Ginny and Georgia: a guilty pleasure

Ginny and Georgia: problematic or playful?

7 mins read

Warning: Spoilers throughout

There is just something I love about a problematic main character. Lock me up! Because I would rather have a messy and questionable coming of age series than a simply smooth ride.

And that’s what you get with Netflix’s new original series Ginny and Georgia.

First episode in and I rolled my eyes. I didn’t love the strong Southern vibe Georgia gave, but she only went on to become my favourite character. You say Ginny, I say basic. Although her character does introduce some very thought-provoking and cringe-worthy scenes.

Let’s focus on Georgia for a hot minute.

For those of you who know me, you know I love a good female villain. Sure, Georgia is hot stuff with a Southern Belle allure. Except she’s actually a cunning and wickedly intelligent woman. Someone who will take what they want and raise their children to be outspoken fighters.

Image Credit: Seventeen Magazine

But she is also a manipulative liar who I would run far and fast from. Even her kids had the same idea at the end of the day.

Most teen dramas are embroiled in a moral conflict that Ginny doesn’t seem to have. Obviously, something she gets from her mother. Her mistakes are very human, which I have to love. Now, do I support sexting another guy whilst in a relationship? No, not at all.

Much less do I love that she cheated on our darling Hunter.

There’s just so much to cover about this new series. And for me, that’s unexpected. We have a weird friend dynamic within the MANG gang. Max is the out and proud lesbian who is forever hyped, Nora is a quiet support arch and Abby is a mess with behavioural issues that everyone seems to ignore.

And that’s the kind of texture I want in a show. I don’t know about you, but I love diversity not only in people but in storylines. The creators kind of screwed the pooch on Nora since all we know is she and her boyfriend had sex in a bath once and she’s adopted.

But let’s talk about Abby for a quick moment. The ‘mean girl’ of the group whose parents are divorcing and has severe body issues. I think her character might actually be the most relatable. Is she a good person? No, she encourages Ginny to steal and then doesn’t back her up when they’re caught.

However, she is a teenage girl trying to achieve something. We don’t exactly know what, but what we do know is that she estimates her value based on how she attracts attention. Specifically the attention of fellow friend Matt, whom I do not love, and neither should she.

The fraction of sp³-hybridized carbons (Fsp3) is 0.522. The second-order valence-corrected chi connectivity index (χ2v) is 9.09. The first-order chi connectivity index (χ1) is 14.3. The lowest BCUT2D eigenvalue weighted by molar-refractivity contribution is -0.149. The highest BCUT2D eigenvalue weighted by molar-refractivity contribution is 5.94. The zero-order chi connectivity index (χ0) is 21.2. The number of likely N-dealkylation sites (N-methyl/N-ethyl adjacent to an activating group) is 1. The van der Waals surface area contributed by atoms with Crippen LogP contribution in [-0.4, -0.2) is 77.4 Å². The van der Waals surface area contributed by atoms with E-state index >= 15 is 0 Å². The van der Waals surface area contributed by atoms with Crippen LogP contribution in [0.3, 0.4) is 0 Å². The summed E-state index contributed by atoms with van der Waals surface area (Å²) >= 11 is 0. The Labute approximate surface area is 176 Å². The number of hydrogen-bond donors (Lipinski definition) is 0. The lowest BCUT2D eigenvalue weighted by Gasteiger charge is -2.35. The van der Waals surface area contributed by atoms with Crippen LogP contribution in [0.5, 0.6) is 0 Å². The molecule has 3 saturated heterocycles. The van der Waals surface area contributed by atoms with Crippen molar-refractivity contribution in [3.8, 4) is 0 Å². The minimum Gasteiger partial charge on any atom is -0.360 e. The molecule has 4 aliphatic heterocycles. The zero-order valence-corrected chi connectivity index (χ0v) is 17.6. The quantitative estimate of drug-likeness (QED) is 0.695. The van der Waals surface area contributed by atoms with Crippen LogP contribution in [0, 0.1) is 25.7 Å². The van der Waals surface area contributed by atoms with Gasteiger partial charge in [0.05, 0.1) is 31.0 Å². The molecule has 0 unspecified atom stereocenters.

And not only because he called Lana Del Rey basic.

Moving on now, let’s reflect back on when young Ginny is caught stealing. It’s a direct jab at racial microaggressions that Georgia calls out when she comes strutting on the scene. And that’s what she calls out, even when her daughter was in fact stealing.

However, it does open an interesting door.

Image Credit: Bleeding Cool

We’re not just seeing a teenage drama. We’re seeing a drama of a mixed-race teenage girl who is raised in a primarily white family. Living in what I’d say, as a mixed-race person, a very white town.

Privilege drips from every corner of the show and Ginny changes herself to blend in, which I don’t love or think was a good idea. Considering this is where her problematic tendencies manifested from.

Here we have the identity crisis of the show: who is she? I loved this because it was insightful. A young woman of colour trying to find her voice.

Now Ginny wasn’t my favourite character (not only because I loved her mother): she tends to think her problems are worse than everyone else’s.

I mean, she baited Hunter into a weird discriminating competition like-argument. Hurling hurtful stereotypes about Asian American’s at his face and then acting shocked when he then did the same. Think Pikachu face. And didn’t apologize, it was Hunter who then came later to do that.

Race is a big part of this series. Understanding it, representing it, and acknowledging it. So, yeah it’s a show about teenagers and a cunning mother who can kill a man and get away with it. But pay attention to your screen because there are so many underlying messages that you might miss.

And if you genuinely love drama then you’ll love that Taylor Swift had beef with the show. There was a very sexist line that implied Taylor Swift is a slut. I believe it went something like, “You go through more men than Taylor Swift!” which drew some nasty attention.

Ginny’s got words, guys.

And this series has some guys. Yes, it’s all stereotypes with angsty teens, scam artist mums and a perfect white town. With an obvious splash of diverse people of colour. However, imagine it as the love child of Gilmore Girls and Emily in Paris. I don’t know why it gives the latter vibe, but it does.

What I’m saying is that this is a marmite show: you either love it or you hate it.

Featured image credit: Seventeen Magazine

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Deputy Editor of Brig Newspaper. Fourth year journalism and English student at the University of Stirling. Lover of covering social issues and creator of 'The Talk' column for everyone who needs to hear it.

Deputy Editor of Brig Newspaper. Fourth year journalism and English student at the University of Stirling. Lover of covering social issues and creator of 'The Talk' column for everyone who needs to hear it.

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